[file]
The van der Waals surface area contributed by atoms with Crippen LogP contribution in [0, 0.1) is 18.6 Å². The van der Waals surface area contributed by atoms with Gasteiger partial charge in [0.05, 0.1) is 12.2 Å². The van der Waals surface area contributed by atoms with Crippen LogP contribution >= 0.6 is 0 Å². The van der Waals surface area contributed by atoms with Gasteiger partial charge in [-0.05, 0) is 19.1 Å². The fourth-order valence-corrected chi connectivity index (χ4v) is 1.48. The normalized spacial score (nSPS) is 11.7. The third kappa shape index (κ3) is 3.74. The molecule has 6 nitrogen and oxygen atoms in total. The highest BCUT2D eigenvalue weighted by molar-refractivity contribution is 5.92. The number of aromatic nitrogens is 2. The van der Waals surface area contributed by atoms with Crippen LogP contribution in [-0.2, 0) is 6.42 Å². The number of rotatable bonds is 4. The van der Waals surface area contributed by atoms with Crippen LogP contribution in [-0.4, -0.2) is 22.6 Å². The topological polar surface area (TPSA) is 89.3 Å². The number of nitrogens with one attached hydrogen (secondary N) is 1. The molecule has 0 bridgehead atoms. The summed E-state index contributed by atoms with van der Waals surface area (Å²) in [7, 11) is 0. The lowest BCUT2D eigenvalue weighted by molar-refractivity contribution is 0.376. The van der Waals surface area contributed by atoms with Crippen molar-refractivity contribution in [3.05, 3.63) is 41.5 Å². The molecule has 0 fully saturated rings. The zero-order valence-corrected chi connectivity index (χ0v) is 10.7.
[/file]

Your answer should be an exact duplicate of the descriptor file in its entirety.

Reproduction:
The van der Waals surface area contributed by atoms with Crippen LogP contribution in [0, 0.1) is 18.6 Å². The van der Waals surface area contributed by atoms with Gasteiger partial charge in [0.05, 0.1) is 12.2 Å². The van der Waals surface area contributed by atoms with Crippen LogP contribution >= 0.6 is 0 Å². The van der Waals surface area contributed by atoms with Gasteiger partial charge in [-0.05, 0) is 19.1 Å². The fourth-order valence-corrected chi connectivity index (χ4v) is 1.48. The normalized spacial score (nSPS) is 11.7. The third kappa shape index (κ3) is 3.74. The molecule has 6 nitrogen and oxygen atoms in total. The highest BCUT2D eigenvalue weighted by molar-refractivity contribution is 5.92. The number of aromatic nitrogens is 2. The van der Waals surface area contributed by atoms with Crippen LogP contribution in [-0.2, 0) is 6.42 Å². The number of rotatable bonds is 4. The van der Waals surface area contributed by atoms with Crippen LogP contribution in [-0.4, -0.2) is 22.6 Å². The topological polar surface area (TPSA) is 89.3 Å². The number of nitrogens with one attached hydrogen (secondary N) is 1. The molecule has 0 bridgehead atoms. The summed E-state index contributed by atoms with van der Waals surface area (Å²) in [7, 11) is 0. The lowest BCUT2D eigenvalue weighted by molar-refractivity contribution is 0.376. The van der Waals surface area contributed by atoms with Crippen molar-refractivity contribution in [3.05, 3.63) is 41.5 Å². The molecule has 0 fully saturated rings. The zero-order valence-corrected chi connectivity index (χ0v) is 10.7.